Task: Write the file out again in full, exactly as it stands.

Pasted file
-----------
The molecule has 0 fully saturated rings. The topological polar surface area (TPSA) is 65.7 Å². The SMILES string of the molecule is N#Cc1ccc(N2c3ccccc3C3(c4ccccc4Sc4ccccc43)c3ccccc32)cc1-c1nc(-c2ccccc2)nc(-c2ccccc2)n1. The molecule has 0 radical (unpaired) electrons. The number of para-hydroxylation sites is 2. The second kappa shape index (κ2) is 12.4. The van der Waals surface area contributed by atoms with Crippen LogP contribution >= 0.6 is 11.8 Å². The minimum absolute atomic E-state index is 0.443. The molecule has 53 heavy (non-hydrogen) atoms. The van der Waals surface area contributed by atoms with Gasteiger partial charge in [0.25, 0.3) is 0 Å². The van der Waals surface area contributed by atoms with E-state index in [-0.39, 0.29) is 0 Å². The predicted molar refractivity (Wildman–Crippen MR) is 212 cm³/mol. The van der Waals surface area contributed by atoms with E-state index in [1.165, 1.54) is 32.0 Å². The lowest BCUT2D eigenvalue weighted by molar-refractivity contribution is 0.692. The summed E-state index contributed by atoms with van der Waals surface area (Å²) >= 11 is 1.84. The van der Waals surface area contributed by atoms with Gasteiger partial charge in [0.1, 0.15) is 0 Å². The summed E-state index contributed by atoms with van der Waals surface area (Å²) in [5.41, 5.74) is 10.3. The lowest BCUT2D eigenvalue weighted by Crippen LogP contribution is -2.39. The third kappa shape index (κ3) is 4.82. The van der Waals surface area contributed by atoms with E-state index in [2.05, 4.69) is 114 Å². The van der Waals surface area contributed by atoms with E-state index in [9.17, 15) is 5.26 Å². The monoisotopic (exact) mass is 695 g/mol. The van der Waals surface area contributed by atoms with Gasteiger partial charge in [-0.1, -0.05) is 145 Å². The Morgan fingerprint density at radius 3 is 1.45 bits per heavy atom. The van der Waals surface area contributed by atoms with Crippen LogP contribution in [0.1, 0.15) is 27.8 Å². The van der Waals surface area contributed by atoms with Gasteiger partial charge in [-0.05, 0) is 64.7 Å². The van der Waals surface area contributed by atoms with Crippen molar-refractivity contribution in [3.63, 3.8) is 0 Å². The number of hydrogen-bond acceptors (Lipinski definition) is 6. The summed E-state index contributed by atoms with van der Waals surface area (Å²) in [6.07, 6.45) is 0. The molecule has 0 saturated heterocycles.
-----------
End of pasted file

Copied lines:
The molecule has 0 fully saturated rings. The topological polar surface area (TPSA) is 65.7 Å². The SMILES string of the molecule is N#Cc1ccc(N2c3ccccc3C3(c4ccccc4Sc4ccccc43)c3ccccc32)cc1-c1nc(-c2ccccc2)nc(-c2ccccc2)n1. The molecule has 0 radical (unpaired) electrons. The number of para-hydroxylation sites is 2. The second kappa shape index (κ2) is 12.4. The van der Waals surface area contributed by atoms with Crippen LogP contribution >= 0.6 is 11.8 Å². The minimum absolute atomic E-state index is 0.443. The molecule has 53 heavy (non-hydrogen) atoms. The van der Waals surface area contributed by atoms with Gasteiger partial charge in [0.25, 0.3) is 0 Å². The van der Waals surface area contributed by atoms with E-state index in [-0.39, 0.29) is 0 Å². The predicted molar refractivity (Wildman–Crippen MR) is 212 cm³/mol. The van der Waals surface area contributed by atoms with E-state index in [1.165, 1.54) is 32.0 Å². The lowest BCUT2D eigenvalue weighted by molar-refractivity contribution is 0.692. The summed E-state index contributed by atoms with van der Waals surface area (Å²) >= 11 is 1.84. The van der Waals surface area contributed by atoms with Gasteiger partial charge in [0.1, 0.15) is 0 Å². The summed E-state index contributed by atoms with van der Waals surface area (Å²) in [5.41, 5.74) is 10.3. The lowest BCUT2D eigenvalue weighted by Crippen LogP contribution is -2.39. The third kappa shape index (κ3) is 4.82. The van der Waals surface area contributed by atoms with E-state index in [2.05, 4.69) is 114 Å². The van der Waals surface area contributed by atoms with E-state index in [9.17, 15) is 5.26 Å². The monoisotopic (exact) mass is 695 g/mol. The van der Waals surface area contributed by atoms with Gasteiger partial charge in [-0.1, -0.05) is 145 Å². The Morgan fingerprint density at radius 3 is 1.45 bits per heavy atom. The van der Waals surface area contributed by atoms with Crippen LogP contribution in [0.1, 0.15) is 27.8 Å². The van der Waals surface area contributed by atoms with Gasteiger partial charge in [-0.05, 0) is 64.7 Å². The van der Waals surface area contributed by atoms with Crippen molar-refractivity contribution in [3.63, 3.8) is 0 Å². The number of hydrogen-bond acceptors (Lipinski definition) is 6. The summed E-state index contributed by atoms with van der Waals surface area (Å²) in [6.07, 6.45) is 0. The molecule has 0 saturated heterocycles.